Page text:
One of the reasons I homschool the kids is to give them experiences that they wouldn’t get if they were in a classroom five days a week. One of these experiences is the appreciation of art. I try to take them to a museum, an art show, or a studio about once a month. My hope is that these experiences will stay with them throughout their lives and influence the adults they become.
Today I decided, on a whim, to take them to a sculpture/garden right in our neck of the woods. I am embarrassed to say that I have never been there, but I had heard about it, and I thought why not check it out. I am so glad we did!
California Scenario is truly a hidden gem in Southern California. It is situated between office buildings and restaurants, with the 405 right behind it. We almost couldn’t find it, as there is only one sign designating the street it is on and nothing else. The street dead-ends into a parking garage, and so I decided to park there. We still had no idea where to go, but we found the nearest elevator and went down to the ground level figuring a garden must be down there.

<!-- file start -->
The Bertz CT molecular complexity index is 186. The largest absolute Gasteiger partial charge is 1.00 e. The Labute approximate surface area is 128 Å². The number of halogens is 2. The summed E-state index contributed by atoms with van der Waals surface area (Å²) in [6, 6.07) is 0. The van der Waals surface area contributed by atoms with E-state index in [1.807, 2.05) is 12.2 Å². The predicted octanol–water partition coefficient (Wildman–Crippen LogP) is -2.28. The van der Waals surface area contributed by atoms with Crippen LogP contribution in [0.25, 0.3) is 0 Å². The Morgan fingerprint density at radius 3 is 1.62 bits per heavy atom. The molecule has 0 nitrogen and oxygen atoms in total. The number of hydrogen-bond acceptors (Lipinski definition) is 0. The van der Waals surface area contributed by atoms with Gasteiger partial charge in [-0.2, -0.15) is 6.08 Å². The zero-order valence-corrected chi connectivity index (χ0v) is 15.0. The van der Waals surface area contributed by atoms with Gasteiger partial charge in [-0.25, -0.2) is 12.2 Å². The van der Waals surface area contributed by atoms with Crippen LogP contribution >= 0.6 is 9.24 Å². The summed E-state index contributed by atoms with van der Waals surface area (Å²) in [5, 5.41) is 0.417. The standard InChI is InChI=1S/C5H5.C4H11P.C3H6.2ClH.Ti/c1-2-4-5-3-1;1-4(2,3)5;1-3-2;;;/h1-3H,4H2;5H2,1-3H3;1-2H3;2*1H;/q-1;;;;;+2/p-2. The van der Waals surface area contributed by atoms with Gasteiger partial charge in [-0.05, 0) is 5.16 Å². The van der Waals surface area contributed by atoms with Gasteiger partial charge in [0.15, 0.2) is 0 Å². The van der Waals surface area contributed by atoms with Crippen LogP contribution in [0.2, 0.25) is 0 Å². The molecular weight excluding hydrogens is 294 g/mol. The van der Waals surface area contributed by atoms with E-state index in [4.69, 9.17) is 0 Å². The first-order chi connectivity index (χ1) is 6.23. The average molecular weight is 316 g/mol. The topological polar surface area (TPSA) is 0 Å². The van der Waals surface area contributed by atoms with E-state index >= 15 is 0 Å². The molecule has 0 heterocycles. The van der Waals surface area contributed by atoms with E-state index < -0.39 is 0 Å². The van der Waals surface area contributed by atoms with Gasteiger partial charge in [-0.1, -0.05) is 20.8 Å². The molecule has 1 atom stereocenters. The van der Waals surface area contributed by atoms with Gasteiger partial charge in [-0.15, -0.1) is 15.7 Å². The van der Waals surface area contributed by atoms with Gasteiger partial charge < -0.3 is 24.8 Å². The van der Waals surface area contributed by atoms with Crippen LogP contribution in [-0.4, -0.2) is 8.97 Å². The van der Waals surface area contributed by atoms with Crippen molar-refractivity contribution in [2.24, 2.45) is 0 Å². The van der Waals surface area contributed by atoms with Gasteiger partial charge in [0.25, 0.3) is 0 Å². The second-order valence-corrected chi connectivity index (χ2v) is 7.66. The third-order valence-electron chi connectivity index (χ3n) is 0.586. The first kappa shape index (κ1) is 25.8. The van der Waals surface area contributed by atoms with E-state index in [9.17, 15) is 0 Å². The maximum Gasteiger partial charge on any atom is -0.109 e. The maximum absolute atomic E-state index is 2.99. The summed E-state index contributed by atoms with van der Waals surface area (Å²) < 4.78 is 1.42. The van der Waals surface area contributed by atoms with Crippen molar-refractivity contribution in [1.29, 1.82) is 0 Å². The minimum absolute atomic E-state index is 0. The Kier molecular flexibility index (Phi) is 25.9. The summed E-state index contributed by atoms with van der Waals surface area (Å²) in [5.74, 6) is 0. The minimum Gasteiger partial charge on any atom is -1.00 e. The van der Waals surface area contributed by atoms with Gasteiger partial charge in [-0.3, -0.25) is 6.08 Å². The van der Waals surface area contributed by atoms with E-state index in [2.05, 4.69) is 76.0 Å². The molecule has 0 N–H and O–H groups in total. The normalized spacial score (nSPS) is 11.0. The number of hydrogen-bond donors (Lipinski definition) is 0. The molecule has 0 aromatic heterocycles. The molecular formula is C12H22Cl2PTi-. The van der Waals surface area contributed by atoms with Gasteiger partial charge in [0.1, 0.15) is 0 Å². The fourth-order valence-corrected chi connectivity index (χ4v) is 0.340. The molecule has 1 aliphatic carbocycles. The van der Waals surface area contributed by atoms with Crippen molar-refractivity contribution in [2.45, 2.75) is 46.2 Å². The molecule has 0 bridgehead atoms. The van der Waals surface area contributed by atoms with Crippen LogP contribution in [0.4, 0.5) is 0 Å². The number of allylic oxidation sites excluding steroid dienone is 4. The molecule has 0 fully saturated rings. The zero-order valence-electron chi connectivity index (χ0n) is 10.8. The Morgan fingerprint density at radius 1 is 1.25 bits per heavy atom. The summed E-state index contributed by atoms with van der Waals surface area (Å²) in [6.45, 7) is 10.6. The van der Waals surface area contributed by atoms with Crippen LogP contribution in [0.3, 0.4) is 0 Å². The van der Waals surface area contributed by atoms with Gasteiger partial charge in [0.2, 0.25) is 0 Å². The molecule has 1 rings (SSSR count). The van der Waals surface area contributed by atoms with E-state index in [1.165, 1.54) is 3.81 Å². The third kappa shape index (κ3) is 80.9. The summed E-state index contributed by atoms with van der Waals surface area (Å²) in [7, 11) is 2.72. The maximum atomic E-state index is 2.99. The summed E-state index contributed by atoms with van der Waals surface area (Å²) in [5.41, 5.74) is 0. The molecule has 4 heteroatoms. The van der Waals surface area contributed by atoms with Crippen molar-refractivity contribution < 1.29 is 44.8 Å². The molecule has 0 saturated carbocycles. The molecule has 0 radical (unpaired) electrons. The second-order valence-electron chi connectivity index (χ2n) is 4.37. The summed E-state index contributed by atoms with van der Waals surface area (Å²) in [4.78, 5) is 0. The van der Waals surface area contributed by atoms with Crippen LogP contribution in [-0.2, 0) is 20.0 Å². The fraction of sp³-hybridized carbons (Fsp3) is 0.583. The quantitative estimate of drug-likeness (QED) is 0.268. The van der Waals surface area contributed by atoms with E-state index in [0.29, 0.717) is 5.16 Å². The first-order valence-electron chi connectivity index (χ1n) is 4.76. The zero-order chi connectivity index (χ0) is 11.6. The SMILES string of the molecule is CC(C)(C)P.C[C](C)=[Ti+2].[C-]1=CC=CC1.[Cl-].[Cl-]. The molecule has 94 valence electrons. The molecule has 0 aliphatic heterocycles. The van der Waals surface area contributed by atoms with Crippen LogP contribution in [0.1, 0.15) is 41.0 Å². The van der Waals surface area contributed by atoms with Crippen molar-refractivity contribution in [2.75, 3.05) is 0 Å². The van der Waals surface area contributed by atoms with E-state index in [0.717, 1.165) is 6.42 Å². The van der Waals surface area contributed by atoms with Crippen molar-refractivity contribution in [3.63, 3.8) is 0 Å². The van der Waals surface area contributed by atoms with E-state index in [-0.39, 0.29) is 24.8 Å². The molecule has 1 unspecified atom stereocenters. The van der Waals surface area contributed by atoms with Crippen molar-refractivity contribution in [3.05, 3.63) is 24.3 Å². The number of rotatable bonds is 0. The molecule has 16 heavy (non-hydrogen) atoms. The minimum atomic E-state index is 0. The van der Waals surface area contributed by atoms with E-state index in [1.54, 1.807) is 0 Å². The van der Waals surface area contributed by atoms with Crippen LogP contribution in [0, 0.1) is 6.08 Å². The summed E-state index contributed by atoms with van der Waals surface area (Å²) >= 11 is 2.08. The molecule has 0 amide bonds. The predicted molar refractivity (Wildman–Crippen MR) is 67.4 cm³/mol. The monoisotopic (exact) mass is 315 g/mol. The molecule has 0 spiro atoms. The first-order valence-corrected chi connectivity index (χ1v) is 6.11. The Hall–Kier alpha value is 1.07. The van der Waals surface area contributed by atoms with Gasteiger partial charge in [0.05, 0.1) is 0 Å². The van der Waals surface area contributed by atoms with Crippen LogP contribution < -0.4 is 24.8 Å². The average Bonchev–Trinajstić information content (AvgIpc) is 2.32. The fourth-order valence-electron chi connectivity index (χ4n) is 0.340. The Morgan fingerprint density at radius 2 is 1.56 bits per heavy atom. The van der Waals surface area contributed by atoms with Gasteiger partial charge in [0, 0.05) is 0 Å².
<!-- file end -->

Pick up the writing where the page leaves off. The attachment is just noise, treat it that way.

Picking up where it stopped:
The elevator let us out right onto the garden. I knew immediately that this was not a typical “garden” but more of an outdoor art installation. There are no signs designating the area, or giving any background. It is just there to be discovered and enjoyed.
When we got home I researched this hidden gem and found out it was created by artist Isamu Noguchi and commissioned by Henry Segerstrom. The garden “ suggests an outline of the vastness and diversity of California. With redwoods and cacti, among other indigenous plantings, the garden transports visitors to terrains ranging from the High Sierra to the deserts of Joshua Tree National Park. Noguchi gave the design elements in the garden evocative and allegorical titles such as Land Use, The Desert Land, The Forest Walk, Energy Fountain, Water Use, and Water Source. The masterwork of the garden, Spirit of the Lima Bean, is a seven-foot-high granite sculpture made from seven boulders that fit together as tightly as those of the stone walls at Sacsayhuamán, near the ancient city of Cuzco in Peru.”*
If you are ever in Orange County take a moment and check out this hidden gem. You will be so glad you did.